Many people don’t have a clear grasp of what protections Good Samaritan laws offer to the public. The subject gets even murkier when applied to medical professionals like nurses.
If someone is injured in a car accident and a passerby stops to render aid, these laws protect them from legal repercussions being brought against them by the injured party (or the survivors, in the event of death). The Good Samaritan laws apply to all, even those in the medical profession.
There is a loophole, however. If a medical professional stops to give aid, but the attempt is a gross aberration from the typical standard of care or involves willful wrongdoing on the medical professional’s part, there could be liability involved. Gross negligence can mean that additional harm or injury was inflicted on the victim.
Additionally, the medical professional cannot charge the injured person for any of the services he or she renders. A final caveat is that if emergency aid is provided, the provider has a legal duty to remain with the injured party until he or she has stabilized or another medical professional with the same or additional training takes over. Failing to do so could constitute abandonment.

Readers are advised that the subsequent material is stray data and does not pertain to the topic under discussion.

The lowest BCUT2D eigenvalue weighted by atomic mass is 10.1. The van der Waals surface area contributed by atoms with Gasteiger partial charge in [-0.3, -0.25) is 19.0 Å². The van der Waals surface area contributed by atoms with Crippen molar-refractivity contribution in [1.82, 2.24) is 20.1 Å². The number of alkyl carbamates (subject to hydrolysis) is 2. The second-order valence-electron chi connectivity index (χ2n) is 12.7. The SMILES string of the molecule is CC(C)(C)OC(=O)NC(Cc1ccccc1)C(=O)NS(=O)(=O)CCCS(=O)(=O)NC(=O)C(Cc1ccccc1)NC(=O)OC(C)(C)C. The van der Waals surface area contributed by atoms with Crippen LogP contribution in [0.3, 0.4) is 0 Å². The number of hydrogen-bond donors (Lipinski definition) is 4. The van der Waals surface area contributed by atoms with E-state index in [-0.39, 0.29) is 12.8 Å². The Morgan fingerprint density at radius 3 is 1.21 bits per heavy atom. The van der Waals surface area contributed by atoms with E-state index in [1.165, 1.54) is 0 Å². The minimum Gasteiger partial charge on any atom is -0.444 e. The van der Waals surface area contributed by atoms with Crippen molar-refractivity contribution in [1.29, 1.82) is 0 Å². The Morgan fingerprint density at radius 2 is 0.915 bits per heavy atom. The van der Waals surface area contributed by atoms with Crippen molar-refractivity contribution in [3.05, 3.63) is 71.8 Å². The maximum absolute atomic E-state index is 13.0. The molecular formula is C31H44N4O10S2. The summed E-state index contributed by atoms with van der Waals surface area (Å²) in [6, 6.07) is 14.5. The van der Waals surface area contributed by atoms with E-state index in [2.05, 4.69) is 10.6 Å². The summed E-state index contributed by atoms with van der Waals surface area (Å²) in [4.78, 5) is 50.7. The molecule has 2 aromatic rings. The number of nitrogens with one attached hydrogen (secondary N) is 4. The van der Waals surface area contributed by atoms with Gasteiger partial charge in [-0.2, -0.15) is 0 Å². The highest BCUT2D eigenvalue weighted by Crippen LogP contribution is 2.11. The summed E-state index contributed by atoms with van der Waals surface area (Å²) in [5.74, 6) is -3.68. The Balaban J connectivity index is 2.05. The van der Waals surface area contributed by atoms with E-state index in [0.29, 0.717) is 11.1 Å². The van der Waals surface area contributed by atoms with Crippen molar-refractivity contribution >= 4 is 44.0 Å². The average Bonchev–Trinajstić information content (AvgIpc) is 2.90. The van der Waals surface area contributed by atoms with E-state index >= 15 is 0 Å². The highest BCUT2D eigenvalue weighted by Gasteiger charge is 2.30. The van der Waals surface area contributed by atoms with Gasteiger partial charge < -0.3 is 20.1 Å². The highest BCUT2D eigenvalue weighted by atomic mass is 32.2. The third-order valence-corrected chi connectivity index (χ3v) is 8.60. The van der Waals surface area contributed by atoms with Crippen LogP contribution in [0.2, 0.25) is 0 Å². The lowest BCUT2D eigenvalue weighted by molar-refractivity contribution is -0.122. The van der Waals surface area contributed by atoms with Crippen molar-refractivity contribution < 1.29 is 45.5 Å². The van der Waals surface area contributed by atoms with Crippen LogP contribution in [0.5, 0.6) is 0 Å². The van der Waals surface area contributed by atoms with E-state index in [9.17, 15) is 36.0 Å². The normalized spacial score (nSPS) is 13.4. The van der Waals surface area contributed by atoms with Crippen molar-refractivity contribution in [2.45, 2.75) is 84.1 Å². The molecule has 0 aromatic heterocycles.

Providers also must not provide aid or treatment that is beyond their skill set or education. For instance, a nurse coming upon a car wreck could assist the injured party by maintaining an open airway and doing CPR, but he or she could not attempt to open the chest and perform cardiac massage to restart a heart.
Those who feel that the care rendered to them under Good Samaritan laws fell far short of the standard of care and significantly worsened their condition might be able to seek compensation from a medical professional by filing a medical malpractice claim.
Source: RN Central, “Good Samaritan Laws — Do They Cover Nurses?,” Jennifer Olin, BSN, RN, accessed Nov. 04, 2015